More QE is on the way – The central banks are digging themselves a deeper hole

Dear readers, first of all, apologies seem in order. An unusual gap between blog posts has appeared on the Schlichter Files this summer. The reason is that I was travelling with my family in East Africa through most of August, enjoying the spectacular landscapes and the fascinating wildlife there, and meeting some very interesting people. Although, admittedly, I travelled in considerable comfort, and East Africa offers today reasonably good internet connections, often even in fairly remote areas, I decided not to read any newspapers, websites or even my emails for a few weeks, and instead tried to take my mind off the depressing subject of monetary meltdown and the destruction of capitalism and the free society at the hands of politicians and central bankers. So here I am, back in London after almost a month in the relative wilderness, slowly and reluctantly catching up with events in the strange world of 21st century finance. My first impression is that I have not missed much in terms of the unfolding crisis. None of the dynamics have changed. If anything, I feel my dire predictions and gloomy outlook again confirmed by recent events.

Where we are

Last month we entered the sixth year of this crisis, although parts of the media seem determined to continue calling it a ‘recovery’. Wishful thinking. We have been in continuous crisis for half a decade. Doses of Valium and Prozac – called QE among central bankers – have calmed nerves occasionally and given the false impression of healing.

QE, or ‘quantitative easing’, is, of course, the creation of massive new quantities of monetary units and their targeted injection into financial markets for the purpose of manipulating asset prices and interest rates, and of flooding the banks with extra free reserves. QE is a dangerous drug. It is a hallucinogen. It can make you feel better for a while but it won’t cure the disease. In fact, it makes you sick. The global economy suffers from grave distortions that are the result of years and decades of artificially cheapened credit: overstretched banks, too much debt, inflated asset prices, misallocated capital. Cheapening credit further – and manipulating asset prices further – is, however, the MO of QE. QE encourages additional borrowing and further balance sheet expansion.

QE – and zero interest rates – is the policy equivalent of crack cocaine. It is addictive. There is no end to it.

I was reminded of this when I opened the newspapers last Thursday for the first time in almost a month, and learned that the Fed might be on the cusp of another round of QE.

“Fed Minutes Signal Action Likely”, headlined the Wall Street Journal, “Fed shows a strong consensus for action”, the Financial Times.

Whenever the policy elite is promising more action you should get very concerned.

QE – to the bitter end

When compared to their peers among the global oligopoly of state money printers, the Fed bureaucracy has had a rather quiet spell over the past 12 months. The Fed only conducted some balance-sheet neutral bond price manipulations (‘Operation Twist’) but refrained from any money-printing worth mentioning. Since the crisis started in July of 2007, when the bottom fell out from under the US subprime market, the Fed has, of course, created a cool $1,900 billion in new money in the form of bank reserves. Its balance sheet has more than tripled. But most of this money was created during QE1 – after the collapse of Lehman in 2008, when the Fed bailed out the US banking system by taking over more than $1,000 billion of its mortgage exposure – and then during QE2 – when the Fed created another $600 billion to manipulate the prices of US Treasury securities. But in year 5 of the crisis – July 2011 to July 2012 – the monetary base has remained unchanged, for the first time in any one-year spell since July 2007.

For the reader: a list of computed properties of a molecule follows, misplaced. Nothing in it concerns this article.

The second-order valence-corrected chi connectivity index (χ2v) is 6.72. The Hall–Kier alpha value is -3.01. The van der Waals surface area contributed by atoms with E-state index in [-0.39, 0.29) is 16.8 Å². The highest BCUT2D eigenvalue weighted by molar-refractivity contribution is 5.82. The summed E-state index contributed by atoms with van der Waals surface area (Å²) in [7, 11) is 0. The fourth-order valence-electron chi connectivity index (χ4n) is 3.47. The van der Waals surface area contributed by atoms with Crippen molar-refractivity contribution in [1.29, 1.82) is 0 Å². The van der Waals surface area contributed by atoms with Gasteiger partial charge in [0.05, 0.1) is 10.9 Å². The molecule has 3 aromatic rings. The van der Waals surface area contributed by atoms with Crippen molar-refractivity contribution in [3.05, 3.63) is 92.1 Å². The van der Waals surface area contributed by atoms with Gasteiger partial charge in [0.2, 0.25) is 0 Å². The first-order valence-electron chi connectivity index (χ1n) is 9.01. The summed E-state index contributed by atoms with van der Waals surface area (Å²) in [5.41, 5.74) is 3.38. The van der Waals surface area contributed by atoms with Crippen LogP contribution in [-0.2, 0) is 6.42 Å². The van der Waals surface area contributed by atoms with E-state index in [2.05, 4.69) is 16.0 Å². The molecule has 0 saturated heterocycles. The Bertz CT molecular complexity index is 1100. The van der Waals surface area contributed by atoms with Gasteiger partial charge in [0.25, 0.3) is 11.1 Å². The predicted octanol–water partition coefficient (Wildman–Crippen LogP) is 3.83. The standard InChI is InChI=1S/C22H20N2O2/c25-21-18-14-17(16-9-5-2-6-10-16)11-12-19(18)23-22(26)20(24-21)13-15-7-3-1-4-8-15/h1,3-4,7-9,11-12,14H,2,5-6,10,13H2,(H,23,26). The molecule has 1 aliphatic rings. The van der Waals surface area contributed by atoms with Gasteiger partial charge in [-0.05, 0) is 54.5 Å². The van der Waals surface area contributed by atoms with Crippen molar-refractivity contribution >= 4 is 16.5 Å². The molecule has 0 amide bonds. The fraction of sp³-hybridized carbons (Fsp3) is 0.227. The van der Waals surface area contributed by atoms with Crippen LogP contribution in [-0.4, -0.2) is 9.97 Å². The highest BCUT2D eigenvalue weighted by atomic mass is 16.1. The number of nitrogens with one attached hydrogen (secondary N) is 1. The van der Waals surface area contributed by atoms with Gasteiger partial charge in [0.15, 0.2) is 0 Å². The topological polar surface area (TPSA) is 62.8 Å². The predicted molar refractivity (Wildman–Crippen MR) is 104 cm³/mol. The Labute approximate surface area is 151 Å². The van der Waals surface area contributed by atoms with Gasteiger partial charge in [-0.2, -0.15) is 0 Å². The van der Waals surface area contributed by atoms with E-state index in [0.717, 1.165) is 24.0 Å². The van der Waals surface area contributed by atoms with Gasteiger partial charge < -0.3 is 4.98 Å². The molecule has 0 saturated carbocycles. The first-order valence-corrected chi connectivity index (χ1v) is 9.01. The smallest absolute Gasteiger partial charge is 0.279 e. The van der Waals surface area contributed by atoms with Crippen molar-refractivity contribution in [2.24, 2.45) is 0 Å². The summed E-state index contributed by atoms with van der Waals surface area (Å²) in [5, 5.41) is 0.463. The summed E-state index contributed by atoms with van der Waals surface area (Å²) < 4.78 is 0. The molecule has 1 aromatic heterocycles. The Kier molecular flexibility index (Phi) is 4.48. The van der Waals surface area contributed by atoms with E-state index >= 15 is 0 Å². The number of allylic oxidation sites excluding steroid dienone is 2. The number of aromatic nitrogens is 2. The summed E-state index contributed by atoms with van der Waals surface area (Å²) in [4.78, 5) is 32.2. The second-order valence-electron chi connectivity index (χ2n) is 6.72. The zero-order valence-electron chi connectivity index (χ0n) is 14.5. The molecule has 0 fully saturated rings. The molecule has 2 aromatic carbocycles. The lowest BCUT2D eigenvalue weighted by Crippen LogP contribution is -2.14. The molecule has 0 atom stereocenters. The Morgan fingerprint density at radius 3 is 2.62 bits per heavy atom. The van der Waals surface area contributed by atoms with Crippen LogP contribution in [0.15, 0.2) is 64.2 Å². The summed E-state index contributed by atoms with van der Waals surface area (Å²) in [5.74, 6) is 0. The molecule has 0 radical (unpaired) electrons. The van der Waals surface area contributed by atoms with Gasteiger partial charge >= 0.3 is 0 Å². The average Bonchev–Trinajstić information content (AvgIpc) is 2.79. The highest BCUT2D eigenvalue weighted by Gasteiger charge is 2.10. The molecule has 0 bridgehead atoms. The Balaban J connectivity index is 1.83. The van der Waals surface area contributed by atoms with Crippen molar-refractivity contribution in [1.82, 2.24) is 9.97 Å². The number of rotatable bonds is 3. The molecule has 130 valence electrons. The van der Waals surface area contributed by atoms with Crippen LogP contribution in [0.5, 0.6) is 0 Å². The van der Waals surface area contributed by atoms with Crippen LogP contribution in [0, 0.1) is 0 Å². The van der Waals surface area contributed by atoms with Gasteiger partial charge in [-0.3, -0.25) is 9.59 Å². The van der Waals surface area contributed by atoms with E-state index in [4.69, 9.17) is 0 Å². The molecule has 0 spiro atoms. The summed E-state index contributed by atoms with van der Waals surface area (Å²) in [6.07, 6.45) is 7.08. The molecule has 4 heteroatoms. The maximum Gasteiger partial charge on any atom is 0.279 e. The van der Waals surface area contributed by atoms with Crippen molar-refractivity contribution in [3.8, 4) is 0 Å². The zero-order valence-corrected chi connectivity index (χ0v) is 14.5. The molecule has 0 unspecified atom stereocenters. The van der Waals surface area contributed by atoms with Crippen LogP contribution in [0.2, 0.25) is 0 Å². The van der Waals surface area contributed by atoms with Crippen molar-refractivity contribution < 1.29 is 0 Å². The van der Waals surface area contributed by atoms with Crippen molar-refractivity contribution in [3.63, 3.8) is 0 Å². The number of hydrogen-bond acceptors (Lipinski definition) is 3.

Such impassivity is not becoming for the most powerful central bank in the world, in particular when the Bank of England is already on QE3, and the ECB has just expanded its balance sheet by more than 50 percent. (Incidentally, the ECB, the pantomime villain among international QE-enthusiasts because of its supposedly Bundesbank-inspired hard-money line, created more money, at least exchange-rate adjusted, since 2007 than the Fed: €1,800 billion. As I keep saying, when I look at the world’s major central banks, I see sameness, not divergence.)

Bureaucrats can, of course, not sit still for long. People might get the idea that they are useless and that we don’t need them, or, heaven forbid, that their work is even positively harmful. The bureaucrat cannot allow these concerns to emerge. Through ‘action’ he has to remind the public of his vital importance to society. By contrast, private companies are ventures that are ultimately controlled by consumer demand, and that are therefore usually limited in time. They emerge, grow and prosper, decline and die when consumer tastes change or better competitors come onto the scene. Not so the monopolistic state bureaucracy. It is built for eternity. Regardless of how disruptive, harmful and distortive the central banks’ ongoing money injections and cheap credit policies have been over the years and decades, and how culpable the Fed (among others) has been in creating and maintaining vast imbalances, the central bank bureaucrat has to go on with his work. He can’t question his mission without questioning his own existence.

Part of the Fed’s official mission is, famously, to boost employment. The notion behind this task – namely that lasting private sector employment can be enhanced through constant money injections and manipulations of interest rates – is utter economic nonsense. However, it is the very raison d’etre of the Fed. That is their line and they are sticking to it.